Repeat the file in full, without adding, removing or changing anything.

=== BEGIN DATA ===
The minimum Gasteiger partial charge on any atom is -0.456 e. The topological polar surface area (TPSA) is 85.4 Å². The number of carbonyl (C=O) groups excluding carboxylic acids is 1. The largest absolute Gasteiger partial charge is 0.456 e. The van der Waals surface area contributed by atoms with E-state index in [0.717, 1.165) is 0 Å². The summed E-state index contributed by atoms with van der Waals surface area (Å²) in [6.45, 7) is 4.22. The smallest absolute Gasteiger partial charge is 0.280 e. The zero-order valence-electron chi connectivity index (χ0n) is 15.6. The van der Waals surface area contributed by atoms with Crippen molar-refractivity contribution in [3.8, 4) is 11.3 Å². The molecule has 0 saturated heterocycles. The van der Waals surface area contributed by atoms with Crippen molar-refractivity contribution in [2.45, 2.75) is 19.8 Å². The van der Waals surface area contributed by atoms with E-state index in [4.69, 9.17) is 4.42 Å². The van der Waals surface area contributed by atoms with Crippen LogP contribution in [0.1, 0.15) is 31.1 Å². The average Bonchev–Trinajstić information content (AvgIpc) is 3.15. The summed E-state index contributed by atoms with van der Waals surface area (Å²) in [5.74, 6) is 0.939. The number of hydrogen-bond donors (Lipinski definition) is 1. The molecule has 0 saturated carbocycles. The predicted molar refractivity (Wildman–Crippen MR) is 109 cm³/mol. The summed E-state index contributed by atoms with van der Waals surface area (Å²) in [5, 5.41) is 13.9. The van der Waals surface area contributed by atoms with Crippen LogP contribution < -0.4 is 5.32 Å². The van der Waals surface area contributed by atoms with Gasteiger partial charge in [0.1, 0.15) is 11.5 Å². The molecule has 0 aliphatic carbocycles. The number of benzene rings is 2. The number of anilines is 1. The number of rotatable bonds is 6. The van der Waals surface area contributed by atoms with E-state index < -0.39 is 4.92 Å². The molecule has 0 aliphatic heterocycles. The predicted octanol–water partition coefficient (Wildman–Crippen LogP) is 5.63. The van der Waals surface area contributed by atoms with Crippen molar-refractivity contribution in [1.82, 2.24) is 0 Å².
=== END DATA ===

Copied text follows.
The minimum Gasteiger partial charge on any atom is -0.456 e. The topological polar surface area (TPSA) is 85.4 Å². The number of carbonyl (C=O) groups excluding carboxylic acids is 1. The largest absolute Gasteiger partial charge is 0.456 e. The van der Waals surface area contributed by atoms with E-state index in [0.717, 1.165) is 0 Å². The summed E-state index contributed by atoms with van der Waals surface area (Å²) in [6.45, 7) is 4.22. The smallest absolute Gasteiger partial charge is 0.280 e. The zero-order valence-electron chi connectivity index (χ0n) is 15.6. The van der Waals surface area contributed by atoms with Crippen molar-refractivity contribution in [3.8, 4) is 11.3 Å². The molecule has 0 saturated heterocycles. The van der Waals surface area contributed by atoms with Crippen molar-refractivity contribution in [2.45, 2.75) is 19.8 Å². The van der Waals surface area contributed by atoms with E-state index in [4.69, 9.17) is 4.42 Å². The van der Waals surface area contributed by atoms with Crippen LogP contribution in [0.1, 0.15) is 31.1 Å². The average Bonchev–Trinajstić information content (AvgIpc) is 3.15. The summed E-state index contributed by atoms with van der Waals surface area (Å²) in [5.74, 6) is 0.939. The number of hydrogen-bond donors (Lipinski definition) is 1. The molecule has 0 saturated carbocycles. The predicted molar refractivity (Wildman–Crippen MR) is 109 cm³/mol. The summed E-state index contributed by atoms with van der Waals surface area (Å²) in [5, 5.41) is 13.9. The van der Waals surface area contributed by atoms with Crippen LogP contribution < -0.4 is 5.32 Å². The van der Waals surface area contributed by atoms with Gasteiger partial charge in [0.1, 0.15) is 11.5 Å². The molecule has 0 aliphatic carbocycles. The number of benzene rings is 2. The number of anilines is 1. The number of rotatable bonds is 6. The van der Waals surface area contributed by atoms with E-state index < -0.39 is 4.92 Å². The molecule has 0 aliphatic heterocycles. The predicted octanol–water partition coefficient (Wildman–Crippen LogP) is 5.63. The van der Waals surface area contributed by atoms with Crippen molar-refractivity contribution in [1.82, 2.24) is 0 Å².